“The night before the Slippery tour, I thought to myself that I’d really like a double-neck acoustic,” Richie told Guitarist magazine for a 1990 cover story. “So I approached Ovation and said that I’d like to have something as a trademark – the hat and the double-neck.

“We hadn’t had any kind of phenomenal success at that point; they had McCartney, The Rolling Stones and all these big acts, and they weren’t sure that they could spend all this stuff on me. I said, ‘Look, I’m telling you, I have a hit record here. I’m going to tour the world for the longest time and if you don’t give this to me, I have another company that will!’”

Singer Jon Bon Jovi and guitarist Richie Sambora of the hard rock group "Bon Jovi" play acoustic guitar as they performs their hit song "Wanted Dead Or Alive" during the "Slippery When Wet" tour in 1987

Seeing double: Richie Sambora and Jon Bon Jovi performing Wanted Dead Or Alive on the Slippery When Wet tour in 1987  (Image credit: Michael Ochs Archives/Getty Images)

Ovation relented in return for some consultative work on the now-defunct KMD amp line and built Richie a pair of D768 double-necks for the first part of the Slippery world trek. But the story doesn’t end there, as Sambora related: “Then I said to them, ‘You’re not going to believe what I want now’. And they said, ‘A triple neck?’ I went, ‘Yeah!’ Then they said, ‘How? The [string] tensions will be crazy!’

I said, 'Look, I’m willing to use my own money to help you fund this guitar’

“It really costs a lot of money to make this kind of thing, because they have to pull people off their assembly lines for the handmade stuff they do," Sambora told Guitarist. "I said, ‘Look, I’m willing to use my own money to help you fund this guitar’. It was quite a process and I believe that each triple-neck is worth about $50,000 – not in materials, but as far as what it costs the company to make them.

“They really worked it all out and the things stay in tune and work every night. It goes through one of those Boss chorus pedals and they put a little delay on it, and that’s it.’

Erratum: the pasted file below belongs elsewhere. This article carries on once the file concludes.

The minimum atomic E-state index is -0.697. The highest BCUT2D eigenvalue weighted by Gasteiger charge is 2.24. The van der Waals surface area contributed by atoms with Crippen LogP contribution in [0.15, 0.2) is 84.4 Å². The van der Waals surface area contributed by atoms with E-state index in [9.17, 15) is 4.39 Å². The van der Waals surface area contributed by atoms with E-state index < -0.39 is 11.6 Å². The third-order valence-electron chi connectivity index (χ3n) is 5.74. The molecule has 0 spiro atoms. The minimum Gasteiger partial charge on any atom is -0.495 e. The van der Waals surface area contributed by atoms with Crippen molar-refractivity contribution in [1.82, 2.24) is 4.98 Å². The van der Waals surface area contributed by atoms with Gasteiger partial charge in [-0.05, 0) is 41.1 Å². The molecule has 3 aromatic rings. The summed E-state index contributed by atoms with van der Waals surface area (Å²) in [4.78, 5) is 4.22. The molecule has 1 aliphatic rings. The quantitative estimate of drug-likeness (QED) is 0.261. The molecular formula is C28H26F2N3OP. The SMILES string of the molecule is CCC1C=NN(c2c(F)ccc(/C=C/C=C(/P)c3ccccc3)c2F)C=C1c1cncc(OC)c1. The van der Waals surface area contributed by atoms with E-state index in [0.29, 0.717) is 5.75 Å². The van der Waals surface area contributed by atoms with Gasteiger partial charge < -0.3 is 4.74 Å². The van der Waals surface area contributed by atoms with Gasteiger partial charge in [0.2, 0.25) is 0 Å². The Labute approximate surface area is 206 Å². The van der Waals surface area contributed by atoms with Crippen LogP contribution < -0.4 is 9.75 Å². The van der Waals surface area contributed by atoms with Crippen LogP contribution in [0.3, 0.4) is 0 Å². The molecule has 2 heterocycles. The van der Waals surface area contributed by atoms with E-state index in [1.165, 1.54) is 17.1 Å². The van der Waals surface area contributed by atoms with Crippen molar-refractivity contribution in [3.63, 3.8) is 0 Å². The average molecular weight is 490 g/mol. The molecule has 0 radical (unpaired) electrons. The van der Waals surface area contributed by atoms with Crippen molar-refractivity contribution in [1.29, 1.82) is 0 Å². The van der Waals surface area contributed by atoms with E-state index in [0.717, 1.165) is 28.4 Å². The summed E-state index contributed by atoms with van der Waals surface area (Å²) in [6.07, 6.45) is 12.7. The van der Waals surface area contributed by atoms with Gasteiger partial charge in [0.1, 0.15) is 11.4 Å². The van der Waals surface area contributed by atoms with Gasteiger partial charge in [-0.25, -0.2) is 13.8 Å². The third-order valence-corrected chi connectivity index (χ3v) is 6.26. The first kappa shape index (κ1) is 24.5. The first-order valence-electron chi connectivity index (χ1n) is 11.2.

The third neck at the top added a mandolin to the mix – and you can hear it in action during a Zeppelin-esque intro in the clip above from Bon Jovi's set at Moscow's Music Peace Festival in 1989. 

In later years, Taylor Guitars supplied Sambora’s multi-necks, and he downgraded to ‘just’ a double with a six-string and a 12-string guitar. He parted ways with Bon Jovi in 2013 (to be replaced by Phil-X) and continues to perform the Wanted Dead Or Alive as a solo performer. In 2018 Sambora's return to Ovation was announced with a special signature model. The guitarist's royalties from sales of the RSE225-5 Signature Series Elite Double Neck benefitted youth music programs.

It’s all come full circle now

“They worked with me to help create my original acoustic double neck when nobody else could even figure out how to make one!" commented Sambora. "It’s all come full circle now that these new models will help benefit the next generation of players.”

Though the mandolin was gone alongside the six-string guitar, the all-important 12-string remained a part of the signature model. 

"I come out and do a little prelude to Wanted... with the 12-string," reflected Sambora to Guitarist magazine. "Then, all of a sudden, the wind and the low keyboard comes in and you feel like you’re in a Western town somewhere."

Simon Bradley is a guitar and especially rock guitar expert who worked for Guitarist magazine and has in the past contributed to world-leading music and guitar titles like MusicRadar (obviously), Guitarist, Guitar World and Louder. What he doesn't know about Brian May's playing and, especially, the Red Special, isn't worth knowing.